For the past several weeks, since we announced the giveaway, The Spaghetti Detective's community has responded to the challenge with enthusiasm and creativity. More people than we ever expected printed Wekster's awesome model and tagged us and Wekster, and because we have such an involved, enthusiastic community, we have given out thousands of free Detective Hours. We love all of the prints, but after the jump are a few of my personal favorites, along with the winner announcement and winner selection process.
There's a game I like called Dark Souls, made by From Software. It's an action RPG known for its difficulty, and it has spawned its own subgenre of games, though most imitators miss the most important part about Dark Souls: Everything that goes wrong, even if it's not your fault, went wrong for a reason you can learn from and avoid the next time. Every failure gets you better at the game. 3D printing is like that. As you see above, in the prints since my successful first print, I've had a lot of print failures. Let's go into why they failed, how I know how they failed, and how I fixed them.
A lot has happened since my last post. To start, on Sunday, March 7, we finally passed the thirty million Detective Hours milestone. The Detective has kept vigilant watch over your prints for almost 3,500 years of time. While she was busy watching your prints so that you don't have to, this is:
What you've been up to
You guys have been sharing a series of beautiful prints of The Detective on Facebook, Twitter, and Instagram, and we're floored by the response. Every day, there are new shares and we've got more Detective Hours to give away. Please keep it up - the usernames to tag are below, and we'll give you 200 free, never-expiring Detective Hours for every print you share where you tag Wekster and us.
What I've been up to
Five days ago, Wekster contacted me to let me know that he had split the bust model for full multicolor printing. Below, I've included zips of the STLs for the multicolor base and the new, fully multicolor detective.
Since then, I've been trying to print her. This is how that went:
We're excited to announce that there's a new 3D-printable model of The Spaghetti Detective available for printing, designed by the great Wekster (if you don't know him, check out his stuff. He designs some of the coolest models you can print). At the end of this blog post, there are links to download it and information about how you can get 200 free Detective Hours for printing it, sharing photos of your prints, and tagging us and Wekster. You might even win a whole year of Pro service on us. Share and enjoy!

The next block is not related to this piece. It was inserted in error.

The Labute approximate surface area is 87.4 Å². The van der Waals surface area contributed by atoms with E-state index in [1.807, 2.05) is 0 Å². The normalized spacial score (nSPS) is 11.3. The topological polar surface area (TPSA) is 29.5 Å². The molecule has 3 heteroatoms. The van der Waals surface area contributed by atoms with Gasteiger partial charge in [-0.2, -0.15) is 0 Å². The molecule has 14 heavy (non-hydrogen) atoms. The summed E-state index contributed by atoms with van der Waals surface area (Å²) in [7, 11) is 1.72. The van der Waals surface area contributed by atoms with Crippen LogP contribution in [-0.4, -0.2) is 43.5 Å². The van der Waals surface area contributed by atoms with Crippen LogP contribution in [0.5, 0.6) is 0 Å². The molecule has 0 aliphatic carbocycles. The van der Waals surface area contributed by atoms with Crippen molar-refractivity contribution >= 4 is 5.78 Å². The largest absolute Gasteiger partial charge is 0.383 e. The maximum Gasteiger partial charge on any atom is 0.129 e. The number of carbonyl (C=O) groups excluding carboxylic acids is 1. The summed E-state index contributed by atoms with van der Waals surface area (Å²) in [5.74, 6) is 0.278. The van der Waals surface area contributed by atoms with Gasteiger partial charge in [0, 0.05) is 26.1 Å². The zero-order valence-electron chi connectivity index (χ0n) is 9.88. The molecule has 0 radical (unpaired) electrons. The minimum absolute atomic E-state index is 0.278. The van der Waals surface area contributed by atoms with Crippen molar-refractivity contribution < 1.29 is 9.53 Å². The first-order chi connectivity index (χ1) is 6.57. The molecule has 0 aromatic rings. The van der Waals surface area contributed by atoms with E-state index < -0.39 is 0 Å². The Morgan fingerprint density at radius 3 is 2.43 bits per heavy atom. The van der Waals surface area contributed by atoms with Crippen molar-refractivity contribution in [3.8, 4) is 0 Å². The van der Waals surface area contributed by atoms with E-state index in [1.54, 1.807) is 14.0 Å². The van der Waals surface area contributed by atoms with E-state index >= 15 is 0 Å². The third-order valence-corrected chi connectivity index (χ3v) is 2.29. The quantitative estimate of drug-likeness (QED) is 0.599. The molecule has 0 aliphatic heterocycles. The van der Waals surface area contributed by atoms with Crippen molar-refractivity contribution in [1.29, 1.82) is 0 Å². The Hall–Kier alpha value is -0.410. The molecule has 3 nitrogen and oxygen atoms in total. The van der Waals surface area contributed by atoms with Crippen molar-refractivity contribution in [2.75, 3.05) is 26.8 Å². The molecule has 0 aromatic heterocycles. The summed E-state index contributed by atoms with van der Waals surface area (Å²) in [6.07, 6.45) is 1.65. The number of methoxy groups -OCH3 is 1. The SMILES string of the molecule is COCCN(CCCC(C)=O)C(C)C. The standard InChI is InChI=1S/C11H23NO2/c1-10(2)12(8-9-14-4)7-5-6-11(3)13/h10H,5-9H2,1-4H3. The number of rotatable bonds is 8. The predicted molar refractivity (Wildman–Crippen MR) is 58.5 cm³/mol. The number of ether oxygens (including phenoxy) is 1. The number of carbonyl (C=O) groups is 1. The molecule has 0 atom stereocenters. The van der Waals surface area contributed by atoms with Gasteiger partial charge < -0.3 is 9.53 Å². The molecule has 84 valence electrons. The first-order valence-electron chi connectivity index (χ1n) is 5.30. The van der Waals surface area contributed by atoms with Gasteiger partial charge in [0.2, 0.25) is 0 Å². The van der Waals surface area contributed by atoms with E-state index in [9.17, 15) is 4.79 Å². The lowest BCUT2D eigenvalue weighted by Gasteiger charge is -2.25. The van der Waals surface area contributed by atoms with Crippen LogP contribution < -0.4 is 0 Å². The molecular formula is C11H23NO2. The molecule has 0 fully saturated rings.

How the model came to be
Two weeks ago, I contacted Kenneth Jiang, the creator of The Spaghetti Detective, and said that it would be cool to work with a 3D designer to make a 3D printable version of our mascot, The Detective. I'd been contributing code to The Spaghetti Detective infrequently for about a year, and over that time it's become indispensable to me, and I thought a sculpt would be a cool thing to give back to the community that helped it grow. Kenneth liked the idea and told me to run with it.
I reached out to Wekster and told him what I had in mind (a stylized, film noir-style sculpt of The Detective herself, with a silhouette similar to the logo), and he liked it and agreed to try. A few days later, he sent a concept he was toying with:
I was blown away; I couldn't look at TSD's logo anymore without seeing that haircut in her silhouette.
A couple prototypes and about a week later, he had a beautiful little bust that was support free, had the eyes and hat ribbon separated for multicolor (so I could print them glow-in-the-dark), and had a base ready with our logo:
I wanted to print her in TSD's colors (black, white, and purple) and to make her eyes and hat ribbon glow in the dark so that, in appropriately noirish conditions, she'd look like our silhouette, a dark detective with glowing eyes and an upturned collar. For this, I chose FilamentPM's graphite black PLA for its dark glittery intrigue, Fusion Filaments' beautiful Plutonic Purple HTPLA for the bust (printed at a high temperature for extra sheen), and MatterHackers' blue glow in the dark PLA for the glowy bits. This is how she turned out:
The free Detective Hours
We will credit 200 free, non-expirable Detective Hours to anyone who prints out The Detective, post a picture or a time-lapse of her to a social platform of your choice (twitter, facebook, or instagram), and tags us and Weskter.
Here are the links you need:
And make sure to check out Wekster's other stuff on patreon
The most exciting news
On March 20th, we will choose one print at random that we've been tagged in and upgrade the TSD account of whoever printed it to a free Pro account with UNLIMITED Detective Hours for the next 12 months. If you win and already have a Pro account, you can choose to gift this to a friend or a fellow maker.
Just give me the model already!